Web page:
In recent times, the conversation surrounding urban development has shifted dramatically. The once-thriving demand for office spaces has dwindled, giving rise to a novel approach: the conversion of office buildings into residential spaces. While this solution appears promising on the surface, the reality is far more complex. Merely changing the function of a building does not automatically breathe life into a neighborhood. To truly revitalize urban environments, we need to reimagine business districts as vibrant, livable neighborhoods, and the key to this transformation lies underfoot — on the sidewalks.
The Problem with Office-Centric Districts
Office districts are designed to cater to the needs of the working population, typically from 10 a.m. to 2:00 p.m. As a result, once the workday ends, these areas often become eerily quiet, lacking the vitality that defines a thriving community. Converting offices to residential spaces is just one piece of the puzzle. To make central business districts truly attractive for people to live, work, and play, we must focus on transforming these areas into vibrant neighborhoods.
The Public Realm as the Catalyst for Change
While only a fraction of people in these districts may enter the buildings, every single visitor interacts with the public spaces, streets and sidewalks. This presents a unique opportunity for real change. Rather than viewing sidewalks as mere pathways, we should consider them as the epicenter of community engagement. By reimagining and revitalizing the sidewalk experience, we can foster a sense of community and create a more meaningful connection with the end user.
Elements of Transformation
Greening of Sidewalks: Integrating greenery into the urban landscape can have a profound impact on the overall ambiance. Trees, plants, and other green elements not only enhance aesthetics but also contribute to a healthier, more sustainable environment. Greening sidewalks can be achieved through planters, tree-lined avenues, and vertical gardens, creating a refreshing contrast to the concrete jungle.
Seating Environments: Sidewalks should be designed as more than just pathways; they should be inviting spaces for people to gather, relax, and connect. Incorporating well-designed benches, public seating areas, and outdoor furniture can transform the sidewalk into a social hub, encouraging spontaneous interactions and fostering a sense of community.
Pocket Parks: Introducing small green spaces or pocket parks within business districts can serve as urban oases and places for gathering. These areas can provide respite from the hustle and bustle, creating environments for relaxation, recreation, and community events. In some cities, small open spaces have morphed into playgrounds for a growing family population. In others, dog parks have become important community gathering spaces and an amenity that reflects the increase in pet ownership both during and after COVID.
Sidewalk-Engaging Retail: Rethinking retail spaces to engage directly with the sidewalk can infuse energy into urban districts. Storefronts that open onto the sidewalk, outdoor markets, and pop-up shops create a dynamic streetscape, encouraging exploration and enhancing the overall pedestrian experience. Unfortunately, sidewalk activation is sometimes restricted by city codes that may limit the use of creative A-frame signs, sidewalk displays, or benches, which can offer depth and interest to a storefront and help improve the overall pedestrian experience.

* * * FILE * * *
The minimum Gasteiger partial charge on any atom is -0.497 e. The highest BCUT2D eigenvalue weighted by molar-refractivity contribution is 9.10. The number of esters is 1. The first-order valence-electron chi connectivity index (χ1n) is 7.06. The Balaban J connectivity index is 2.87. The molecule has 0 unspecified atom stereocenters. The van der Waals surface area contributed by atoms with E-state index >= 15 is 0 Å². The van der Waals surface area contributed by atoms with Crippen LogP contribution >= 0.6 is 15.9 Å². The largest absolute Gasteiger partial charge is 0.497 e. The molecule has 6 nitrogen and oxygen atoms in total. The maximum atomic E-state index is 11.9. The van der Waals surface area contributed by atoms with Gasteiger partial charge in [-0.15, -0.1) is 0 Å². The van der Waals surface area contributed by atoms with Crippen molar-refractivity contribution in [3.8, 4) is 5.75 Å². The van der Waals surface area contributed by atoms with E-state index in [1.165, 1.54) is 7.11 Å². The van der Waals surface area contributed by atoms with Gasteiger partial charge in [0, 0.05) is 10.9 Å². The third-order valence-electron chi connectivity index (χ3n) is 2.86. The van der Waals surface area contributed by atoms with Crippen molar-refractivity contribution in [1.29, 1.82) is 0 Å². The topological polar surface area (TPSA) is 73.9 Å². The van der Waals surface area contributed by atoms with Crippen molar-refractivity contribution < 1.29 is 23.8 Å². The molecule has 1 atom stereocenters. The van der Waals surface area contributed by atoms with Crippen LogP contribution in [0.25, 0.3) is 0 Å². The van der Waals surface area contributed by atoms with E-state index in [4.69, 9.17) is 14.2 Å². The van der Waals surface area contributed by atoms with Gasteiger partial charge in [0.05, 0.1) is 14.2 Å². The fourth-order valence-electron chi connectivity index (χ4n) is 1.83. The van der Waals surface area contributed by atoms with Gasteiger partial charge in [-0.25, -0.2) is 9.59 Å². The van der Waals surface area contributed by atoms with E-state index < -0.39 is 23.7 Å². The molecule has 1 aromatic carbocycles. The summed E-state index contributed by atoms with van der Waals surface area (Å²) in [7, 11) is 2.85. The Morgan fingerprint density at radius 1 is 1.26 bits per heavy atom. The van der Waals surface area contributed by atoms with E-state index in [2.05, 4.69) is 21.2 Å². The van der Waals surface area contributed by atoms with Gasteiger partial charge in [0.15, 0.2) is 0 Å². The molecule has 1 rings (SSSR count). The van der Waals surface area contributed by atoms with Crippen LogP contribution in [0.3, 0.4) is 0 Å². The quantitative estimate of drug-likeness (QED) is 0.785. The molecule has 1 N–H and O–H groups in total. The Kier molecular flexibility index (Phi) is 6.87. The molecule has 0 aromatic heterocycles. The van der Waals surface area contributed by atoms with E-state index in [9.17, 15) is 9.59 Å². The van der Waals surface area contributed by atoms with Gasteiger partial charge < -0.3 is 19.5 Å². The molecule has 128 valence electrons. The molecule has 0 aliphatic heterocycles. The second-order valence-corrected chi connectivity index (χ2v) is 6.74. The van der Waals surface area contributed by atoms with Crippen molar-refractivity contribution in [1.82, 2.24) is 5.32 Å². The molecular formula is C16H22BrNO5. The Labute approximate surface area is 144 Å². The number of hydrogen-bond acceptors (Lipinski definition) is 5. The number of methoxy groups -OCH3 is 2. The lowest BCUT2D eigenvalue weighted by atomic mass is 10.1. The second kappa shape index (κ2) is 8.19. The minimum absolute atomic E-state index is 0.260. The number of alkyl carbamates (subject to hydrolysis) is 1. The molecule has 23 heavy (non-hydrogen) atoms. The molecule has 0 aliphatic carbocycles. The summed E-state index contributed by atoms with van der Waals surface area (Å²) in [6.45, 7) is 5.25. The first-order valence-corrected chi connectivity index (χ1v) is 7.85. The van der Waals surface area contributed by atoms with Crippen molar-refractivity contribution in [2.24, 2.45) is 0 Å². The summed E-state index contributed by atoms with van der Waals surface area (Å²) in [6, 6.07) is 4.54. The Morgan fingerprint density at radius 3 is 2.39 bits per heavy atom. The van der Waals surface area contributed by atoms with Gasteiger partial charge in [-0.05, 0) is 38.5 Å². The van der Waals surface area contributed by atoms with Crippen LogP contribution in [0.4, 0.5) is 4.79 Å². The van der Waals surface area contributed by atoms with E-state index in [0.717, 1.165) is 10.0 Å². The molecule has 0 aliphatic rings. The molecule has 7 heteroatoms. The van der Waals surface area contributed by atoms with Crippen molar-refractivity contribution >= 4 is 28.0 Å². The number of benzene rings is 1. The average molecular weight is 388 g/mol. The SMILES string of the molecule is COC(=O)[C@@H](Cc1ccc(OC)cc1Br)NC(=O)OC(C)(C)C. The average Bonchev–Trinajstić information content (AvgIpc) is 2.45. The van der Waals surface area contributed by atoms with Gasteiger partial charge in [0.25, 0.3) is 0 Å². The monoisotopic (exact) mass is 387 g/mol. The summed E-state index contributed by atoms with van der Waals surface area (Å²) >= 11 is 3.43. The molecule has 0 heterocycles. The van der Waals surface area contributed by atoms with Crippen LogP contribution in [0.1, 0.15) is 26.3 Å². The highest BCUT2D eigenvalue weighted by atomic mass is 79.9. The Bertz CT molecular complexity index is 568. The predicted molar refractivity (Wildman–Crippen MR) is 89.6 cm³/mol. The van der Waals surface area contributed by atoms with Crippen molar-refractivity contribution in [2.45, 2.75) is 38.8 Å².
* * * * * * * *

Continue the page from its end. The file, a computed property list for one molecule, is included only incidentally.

Pedestrian-Centric Signage: Pedestrian signage in the form of blade signs or banner signs can be a powerful tool in retailers’ arsenal. It helps entice visitors to explore a street and helps get them into the store. Multiple signs on a street offers an enticing “breadcrumb” that can help pique the interest of pedestrians. In our work, we have found that signs can increase sales and pedestrian traffic by as much as 30%.
Human-Centric Building Design: Traditional architectural concepts often prioritize grounding the building, but a shift towards designs focused on people is essential for creating a sense of place. Elevations that encourage interaction, street-level activities, and pedestrian-friendly features can redefine the urban landscape, making it more appealing for residents and visitors alike.
Neighborhood-Serving Retail: The most critical amenity of all is neighborhood-serving retail — the convenience goods and services that are often needed immediately and cannot be ordered online —from places such as grocery stores, pharmacies, and coffee shops that serve as third places. Developers should have a keen interest in making sure that their ground floor spaces are amenity-rich environments, which includes retail offerings that serve not only their residents but can also support small business activity.
Converting office buildings to residential spaces is a step in the right direction, but it’s not the panacea for transforming urban areas into livable neighborhoods. The true catalyst for change lies in the sidewalks and public spaces: the common ground that every visitor touches. By embracing innovative approaches to greening, seating, pocket parks, and retail engagement, coupled with human-centric building designs, we can reshape business districts into vibrant, inviting communities. It’s time to look beyond the buildings and focus on the sidewalks as the canvas for creating urban spaces that people not only inhabit but truly connect with.
The Streetsense place consulting team leverages strategic and creative advisory services to solve complex real estate issues that enhance the value of places—whether they are new mixed-use developments, assets facing challenges, vibrant districts, or captivating destinations.
Photos of The Wharf courtesy Hoffman-Madison WaterfrontBACK TO LATEST